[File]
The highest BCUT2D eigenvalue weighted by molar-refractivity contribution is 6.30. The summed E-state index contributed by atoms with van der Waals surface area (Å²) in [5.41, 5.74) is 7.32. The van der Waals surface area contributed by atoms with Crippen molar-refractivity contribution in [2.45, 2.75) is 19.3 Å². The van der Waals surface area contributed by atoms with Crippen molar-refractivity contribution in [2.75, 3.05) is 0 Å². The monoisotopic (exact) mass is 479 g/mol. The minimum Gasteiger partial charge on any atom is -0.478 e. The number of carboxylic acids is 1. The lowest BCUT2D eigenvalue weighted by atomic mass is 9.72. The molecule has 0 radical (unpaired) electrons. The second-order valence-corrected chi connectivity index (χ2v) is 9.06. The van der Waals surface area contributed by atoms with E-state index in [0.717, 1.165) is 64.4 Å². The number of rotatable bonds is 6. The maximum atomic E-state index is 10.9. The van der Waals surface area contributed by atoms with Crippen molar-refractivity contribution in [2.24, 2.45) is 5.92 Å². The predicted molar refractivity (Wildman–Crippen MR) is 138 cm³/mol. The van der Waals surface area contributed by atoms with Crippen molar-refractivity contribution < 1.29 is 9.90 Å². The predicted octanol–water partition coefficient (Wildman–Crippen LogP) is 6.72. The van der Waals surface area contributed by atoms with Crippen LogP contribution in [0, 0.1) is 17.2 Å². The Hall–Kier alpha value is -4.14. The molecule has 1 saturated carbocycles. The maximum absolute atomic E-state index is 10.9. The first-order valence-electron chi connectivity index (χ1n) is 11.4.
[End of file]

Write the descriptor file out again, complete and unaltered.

The highest BCUT2D eigenvalue weighted by molar-refractivity contribution is 6.30. The summed E-state index contributed by atoms with van der Waals surface area (Å²) in [5.41, 5.74) is 7.32. The van der Waals surface area contributed by atoms with Crippen molar-refractivity contribution in [2.45, 2.75) is 19.3 Å². The van der Waals surface area contributed by atoms with Crippen molar-refractivity contribution in [2.75, 3.05) is 0 Å². The monoisotopic (exact) mass is 479 g/mol. The minimum Gasteiger partial charge on any atom is -0.478 e. The number of carboxylic acids is 1. The lowest BCUT2D eigenvalue weighted by atomic mass is 9.72. The molecule has 0 radical (unpaired) electrons. The second-order valence-corrected chi connectivity index (χ2v) is 9.06. The van der Waals surface area contributed by atoms with E-state index in [0.717, 1.165) is 64.4 Å². The number of rotatable bonds is 6. The maximum atomic E-state index is 10.9. The van der Waals surface area contributed by atoms with Crippen molar-refractivity contribution in [2.24, 2.45) is 5.92 Å². The predicted molar refractivity (Wildman–Crippen MR) is 138 cm³/mol. The van der Waals surface area contributed by atoms with Crippen molar-refractivity contribution < 1.29 is 9.90 Å². The predicted octanol–water partition coefficient (Wildman–Crippen LogP) is 6.72. The van der Waals surface area contributed by atoms with Crippen LogP contribution in [0, 0.1) is 17.2 Å². The Hall–Kier alpha value is -4.14. The molecule has 1 saturated carbocycles. The maximum absolute atomic E-state index is 10.9. The first-order valence-electron chi connectivity index (χ1n) is 11.4.